Redefining Rape: Sexual Violence in the Era of Suffrage and Segregation, by Estelle B. Freedman

Joanna Bourke on a meticulous analysis of the responses of civil rights movements to sexual violence against women and girls

October 17, 2013

Julia Hayden’s murder in August 1874 was one more instance of racial bigotry, casual violence and pervasive misogyny. Hayden was a middle-class African American teacher who was preparing to open a school in western Tennessee. For some drunken white men, however, she was just another sexually available black woman. They attempted to force their way into her home and, when that failed, one of them opened fire at the house. Although barracked inside her home, Hayden was killed.

Although Hayden’s killing is no longer remembered (indeed, we don’t even know whether her assailants were convicted), at the time her murder generated debate in the media. When the New-York Tribune claimed that the young men had assumed that African American women were “wanting in chastity” and had simply erred in this particular case, The Christian Recorder (published by the African Methodist Episcopal Church) was livid. The Tribune had insulted “every colored husband, father, and brother, in the land”, it protested.

Both comments are revealing. Debates about rape were not only about female vulnerability, but about tensions between white and black men. For The Christian Recorder, denigrating African American women was an affront to the respectability of African American fathers, husbands and brothers. The Tribune’s prejudices reflected tensions in post-emancipation America, where many white men were resentful about perceived threats to their political dominance. Their assumption that African American women were “naturally” promiscuous and that the white men were guilty only of mistaken identity was widely shared. As late as 1918, the Florida Supreme Court decreed that: “What has been said by some of our courts about an unchaste female being a comparatively rare exception is no doubt true where the population is composed largely of the Caucasian race, but we would blind ourselves to actual conditions if we adopted this rule where another race that is largely immoral constitutes an appreciable part of the population.”

Estelle Freedman – an exceptionally distinguished scholar of female activism, sexual politics and feminism in American history – does more than merely chronicle the distressing history of racism in the US between the 1870s and the 1930s. She is engaged in a meticulous analysis of the responses of various civil rights movements to pervasive sexual violence against women, girls and young boys.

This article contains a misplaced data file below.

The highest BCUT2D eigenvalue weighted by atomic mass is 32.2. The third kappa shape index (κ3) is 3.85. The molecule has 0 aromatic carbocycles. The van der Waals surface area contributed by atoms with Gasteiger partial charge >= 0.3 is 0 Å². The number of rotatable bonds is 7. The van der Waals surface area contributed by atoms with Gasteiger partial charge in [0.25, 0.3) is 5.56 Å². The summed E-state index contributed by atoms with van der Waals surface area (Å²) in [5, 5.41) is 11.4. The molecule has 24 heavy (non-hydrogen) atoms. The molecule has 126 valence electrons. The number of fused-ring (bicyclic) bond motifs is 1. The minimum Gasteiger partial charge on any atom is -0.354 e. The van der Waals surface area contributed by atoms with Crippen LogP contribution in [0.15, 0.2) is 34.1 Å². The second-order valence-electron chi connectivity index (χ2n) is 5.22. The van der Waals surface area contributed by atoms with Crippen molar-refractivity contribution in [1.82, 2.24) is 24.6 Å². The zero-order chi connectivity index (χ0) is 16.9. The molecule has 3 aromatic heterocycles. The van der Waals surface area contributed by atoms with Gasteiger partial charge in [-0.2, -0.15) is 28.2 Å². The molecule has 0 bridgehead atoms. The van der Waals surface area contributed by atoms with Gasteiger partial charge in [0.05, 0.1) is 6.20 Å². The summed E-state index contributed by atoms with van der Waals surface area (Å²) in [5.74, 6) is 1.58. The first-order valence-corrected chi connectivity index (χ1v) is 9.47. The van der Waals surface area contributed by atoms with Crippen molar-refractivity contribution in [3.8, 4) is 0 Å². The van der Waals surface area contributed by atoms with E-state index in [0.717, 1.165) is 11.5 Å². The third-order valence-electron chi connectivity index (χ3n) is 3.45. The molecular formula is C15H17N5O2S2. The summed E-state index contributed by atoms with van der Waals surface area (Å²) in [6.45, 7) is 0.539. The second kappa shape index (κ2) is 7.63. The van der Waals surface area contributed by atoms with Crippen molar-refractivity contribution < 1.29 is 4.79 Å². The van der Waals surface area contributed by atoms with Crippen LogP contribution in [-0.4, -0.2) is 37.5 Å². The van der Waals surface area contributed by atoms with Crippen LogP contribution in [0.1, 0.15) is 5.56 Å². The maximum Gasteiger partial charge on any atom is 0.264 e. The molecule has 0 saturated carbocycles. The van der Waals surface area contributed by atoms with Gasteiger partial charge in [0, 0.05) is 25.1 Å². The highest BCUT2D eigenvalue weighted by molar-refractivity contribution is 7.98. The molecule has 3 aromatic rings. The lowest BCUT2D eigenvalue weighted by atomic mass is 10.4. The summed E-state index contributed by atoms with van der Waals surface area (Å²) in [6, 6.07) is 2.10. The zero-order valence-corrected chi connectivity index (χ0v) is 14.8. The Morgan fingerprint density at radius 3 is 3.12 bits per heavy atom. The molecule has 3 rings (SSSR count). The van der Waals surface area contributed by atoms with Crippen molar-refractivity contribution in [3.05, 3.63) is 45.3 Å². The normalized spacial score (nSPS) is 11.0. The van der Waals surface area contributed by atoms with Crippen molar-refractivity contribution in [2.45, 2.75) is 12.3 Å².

She is equally interested in the second rape-myth of the period: that is, the alleged sexual rapaciousness of African American men. In the late 19th century, rape became widely known as “the Negro crime”. In the contemporary words of George E. Dawson, who was a psychologist at Clark University, the rapist illustrated the “persistence of a very primitive sex diathesis in the midst of civilization”. It did not surprise him, therefore, that “the crime of rape should be so common among our Negro and Indian populations”. He believed that the savage tendency in African Americans had been suppressed under slavery because, being “placed under white taskmasters they were obliged to work somewhat after the manner of the civilization surrounding them”. Emancipation, however, unleashed the “race instinct of carelessness and improvidence”, and the result was an increase in sexual attacks by blacks.

Freedman’s story is a complex one. In part, this is because there was no specific reform movement addressing sexual violence. Instead, a range of protest groups (including anti-lynching, suffrage, temperance, social purity, religious, feminist and African American organisations) contributed to debates in response to specific issues.

In addition, many sexual attacks never entered the public arena. Legal statutes were discriminatory, making it difficult for black women to prosecute sexual assailants. The rise of the Ku Klux Klan and the increased propensity of white males to turn to mob violence during Reconstruction, as well as women’s increased vulnerability within the workforce, put African American women in a defenceless position. Even when the rape of black women was acknowledged, it was in the context of the harm done to black men’s pride: lynching (of men) rather than rape (of women) became the symbol of African American subjugation.

By focusing on protest against oppression, Freedman gives readers an intellectually complex exposition of racial politics in America. It is a worthy memorial to women such as Hayden.

Redefining Rape: Sexual Violence in the Era of Suffrage and Segregation

By Estelle B. Freedman
Harvard University Press, 416pp, £25.95
ISBN 9780674724846
Published 1 August 2013

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